While not brand new, or indeed the only option, there is one type of bag that seems to be gaining popularity on the market as awareness of the environment increases. These are biodegradable OXO plastic bags that have spread to many regions of the world in recent years.
These bags have a traditional composition, but including small amounts of biodegradable additives in the manufacturing process can change the behavior of plastics in general. The two most common additives used by raw material suppliers to make degradable plastic carry bags are the d2w and P-Life brands.
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These catalysts are specially designed to reconstruct polyolefin polymers such as polypropylene and polyethylene (often used in the manufacture of plastic bags) to convert from non-degradable polymers to oxo-biodegradable plastics.
Degradation starts with a chemical method (oxidation), followed by a biodegradation process. This process starts after a predetermined period of time, which basically means that at the time of manufacture the additive inclusion level allows a built-in programmed life. The initial oxidation process then starts when this programmed life is reached and the product is no longer needed.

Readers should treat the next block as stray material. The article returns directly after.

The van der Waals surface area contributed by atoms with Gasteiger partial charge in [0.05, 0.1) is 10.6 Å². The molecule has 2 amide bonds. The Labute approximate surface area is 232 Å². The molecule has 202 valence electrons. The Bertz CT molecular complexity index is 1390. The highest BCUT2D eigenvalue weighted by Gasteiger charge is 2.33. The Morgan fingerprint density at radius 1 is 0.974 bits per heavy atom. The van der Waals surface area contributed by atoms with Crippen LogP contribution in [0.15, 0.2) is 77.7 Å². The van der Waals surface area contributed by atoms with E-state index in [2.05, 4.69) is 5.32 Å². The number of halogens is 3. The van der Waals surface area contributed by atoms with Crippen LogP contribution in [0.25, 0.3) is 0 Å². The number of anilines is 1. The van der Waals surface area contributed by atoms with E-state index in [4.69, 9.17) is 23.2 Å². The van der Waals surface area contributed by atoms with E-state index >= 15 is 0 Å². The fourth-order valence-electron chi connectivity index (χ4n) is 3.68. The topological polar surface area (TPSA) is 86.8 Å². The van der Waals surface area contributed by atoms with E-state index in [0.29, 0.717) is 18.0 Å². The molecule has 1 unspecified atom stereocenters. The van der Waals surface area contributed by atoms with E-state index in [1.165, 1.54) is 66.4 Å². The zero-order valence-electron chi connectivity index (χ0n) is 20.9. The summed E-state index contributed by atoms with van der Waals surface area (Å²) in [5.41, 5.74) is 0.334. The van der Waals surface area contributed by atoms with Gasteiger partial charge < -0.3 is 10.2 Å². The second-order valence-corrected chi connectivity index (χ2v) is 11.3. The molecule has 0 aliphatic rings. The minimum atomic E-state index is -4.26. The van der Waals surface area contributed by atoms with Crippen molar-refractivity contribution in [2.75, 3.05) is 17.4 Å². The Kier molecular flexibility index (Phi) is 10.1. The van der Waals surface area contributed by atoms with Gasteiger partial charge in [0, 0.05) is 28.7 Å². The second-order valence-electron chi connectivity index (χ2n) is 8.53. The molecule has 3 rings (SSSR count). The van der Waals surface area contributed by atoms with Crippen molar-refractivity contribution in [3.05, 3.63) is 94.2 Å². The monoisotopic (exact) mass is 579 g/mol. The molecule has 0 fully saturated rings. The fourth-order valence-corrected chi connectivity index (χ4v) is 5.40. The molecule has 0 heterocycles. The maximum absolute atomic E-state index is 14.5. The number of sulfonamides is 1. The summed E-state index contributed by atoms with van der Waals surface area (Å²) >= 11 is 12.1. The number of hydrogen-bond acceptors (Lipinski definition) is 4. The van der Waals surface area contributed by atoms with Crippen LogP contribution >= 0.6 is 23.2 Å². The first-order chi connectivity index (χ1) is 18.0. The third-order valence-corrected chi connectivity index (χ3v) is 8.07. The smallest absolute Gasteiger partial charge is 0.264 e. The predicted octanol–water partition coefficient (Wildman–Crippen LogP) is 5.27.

Unlike plastics in general, not only biodegradable plastic bags from Oxo are broken. Bacteria and biological organisms control the degradation process after the additive reduces the molecular structure of the plastic to a level suitable for living microorganisms to gain access to the carbon and hydrogen produced. These bags are then "biodegradable".
Although other forms of biodegradable plastic bags exist that focus on hydro-biodegradable and photo-biodegradable processes, the structure of oxo-biodegradable plastics is becoming increasingly economical and perhaps the least effective across the spectrum of environmental protection.